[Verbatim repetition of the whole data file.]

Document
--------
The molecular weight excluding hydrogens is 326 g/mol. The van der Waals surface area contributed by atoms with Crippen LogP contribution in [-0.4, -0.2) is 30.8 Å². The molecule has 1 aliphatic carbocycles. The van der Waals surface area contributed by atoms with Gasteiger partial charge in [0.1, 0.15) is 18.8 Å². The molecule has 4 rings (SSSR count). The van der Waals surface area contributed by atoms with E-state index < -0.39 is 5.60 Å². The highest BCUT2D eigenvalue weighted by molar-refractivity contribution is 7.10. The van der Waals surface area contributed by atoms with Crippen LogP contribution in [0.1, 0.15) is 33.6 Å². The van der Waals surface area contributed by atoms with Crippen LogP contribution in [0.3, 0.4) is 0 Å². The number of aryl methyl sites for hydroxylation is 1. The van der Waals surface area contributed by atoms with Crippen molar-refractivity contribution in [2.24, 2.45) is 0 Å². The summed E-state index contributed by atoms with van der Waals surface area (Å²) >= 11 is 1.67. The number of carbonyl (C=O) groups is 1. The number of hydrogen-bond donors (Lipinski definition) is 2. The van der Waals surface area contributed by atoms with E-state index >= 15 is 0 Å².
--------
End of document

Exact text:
The molecular weight excluding hydrogens is 326 g/mol. The van der Waals surface area contributed by atoms with Crippen LogP contribution in [-0.4, -0.2) is 30.8 Å². The molecule has 1 aliphatic carbocycles. The van der Waals surface area contributed by atoms with Gasteiger partial charge in [0.1, 0.15) is 18.8 Å². The molecule has 4 rings (SSSR count). The van der Waals surface area contributed by atoms with E-state index < -0.39 is 5.60 Å². The highest BCUT2D eigenvalue weighted by molar-refractivity contribution is 7.10. The van der Waals surface area contributed by atoms with Crippen LogP contribution in [0.1, 0.15) is 33.6 Å². The van der Waals surface area contributed by atoms with Crippen LogP contribution in [0.3, 0.4) is 0 Å². The number of aryl methyl sites for hydroxylation is 1. The van der Waals surface area contributed by atoms with Crippen molar-refractivity contribution in [2.24, 2.45) is 0 Å². The summed E-state index contributed by atoms with van der Waals surface area (Å²) >= 11 is 1.67. The number of carbonyl (C=O) groups is 1. The number of hydrogen-bond donors (Lipinski definition) is 2. The van der Waals surface area contributed by atoms with E-state index >= 15 is 0 Å².